BTUs - Measuring Energy the HVAC Way

Someone is pouring tea from a teapot into a white cup on a saucer.

There are lots of means for measuring energy. With food, there are calories. With electricity, we have the kilowatt/hour. In combustion, there’s the Tonne of Oil Equivalent, which you can tell by the spelling is a very European classification. Measuring energy in “tonnes” is probably a unit based on how many elves it takes to produce the energy equivalent of one barrel of oil.

And then, speaking of Europe, here comes the BTU, or British Thermal Unit. We aren’t sure why the British were allowed to name another thing after themselves. They already have a muffin and a language, and they pretty much have the corner on BBC news and breakfast tea. Do they really need to stake claim to measuring energy as well? Nevertheless, BTUs are the go-to for measuring energy as it pertains to heat.

Here’s our best, simplest explanation for how BTUs are figured and how they affect you:

  1. One BTU is equal to the amount of energy it takes to raise or lower a pound of water one degree Fahrenheit at sea level. We know that sounds unnecessarily arbitrary and convoluted, but, hey, these are the same people who created Monty Python and cricket. So if we say a house needs 18,000 BTUs of heat per hour, that’s the same amount as if you wanted to heat 18,000 pounds of water one degree. If you’re lost, don’t worry. Let’s look at what that means for heating a home.

  2. To find out how many BTUs it will take to heat or cool your home, take the square footage and multiply it by 20. A 2,500 sq. ft. home, for example, requires 50,000 BTUs. Lots of variables can toy with that figure - like the number of windows, doors, or cohabitants you have, and even things like climate, lifestyle, shading, home design, and how warm natured your people are. (To play with a BTU conversion calculator, click here.) Jake’s Heating & Cooling will walk you through this process, no worries!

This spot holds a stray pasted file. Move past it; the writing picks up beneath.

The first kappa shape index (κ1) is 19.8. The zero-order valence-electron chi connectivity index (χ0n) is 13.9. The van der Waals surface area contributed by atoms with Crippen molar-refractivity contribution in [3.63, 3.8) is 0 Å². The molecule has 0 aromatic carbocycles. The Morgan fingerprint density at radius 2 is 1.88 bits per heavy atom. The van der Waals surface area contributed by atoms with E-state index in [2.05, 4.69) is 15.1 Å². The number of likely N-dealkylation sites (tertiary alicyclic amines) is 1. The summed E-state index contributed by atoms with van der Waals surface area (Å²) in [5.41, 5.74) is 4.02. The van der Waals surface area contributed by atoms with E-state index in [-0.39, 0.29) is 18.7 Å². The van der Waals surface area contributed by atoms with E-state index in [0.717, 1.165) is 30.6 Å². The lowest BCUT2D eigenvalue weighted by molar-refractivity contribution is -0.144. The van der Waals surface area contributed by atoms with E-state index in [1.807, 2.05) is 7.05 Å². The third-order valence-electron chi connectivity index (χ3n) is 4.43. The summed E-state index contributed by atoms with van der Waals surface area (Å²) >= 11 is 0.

3. The next step is to figure out what size of HVAC system you need. To do this, take the BTU number you just found and divide it by 12,000. So the 50,000 BTU need that we figured (divided by 12,000) will require a furnace or air conditioner with a size of 4+. That’s the “tonnage,” which is a unit that measures how many BTUs the system cools or heats in an hour. Since that 12,000 factor is based on a best case scenario, HVAC companies often recommend erring on the larger side. For example, having 9ft ceilings instead of 8ft ceilings can make a huge difference in the number of BTUs it will take to heat or cool the home, even though the square footage is the same.

BTUs are a helpful means for measuring energy, but there’s so much more that goes into what really matters - keeping you and your loved ones safe and comfortable. Jake’s Heating & Cooling will assess your specific needs and variables and come up with a plan that includes more than the size of the HVAC system. We will use our many years of successful service and knowledge to ensure you are matched up with exactly what you need and want. Contact us and we’ll make a plan together!

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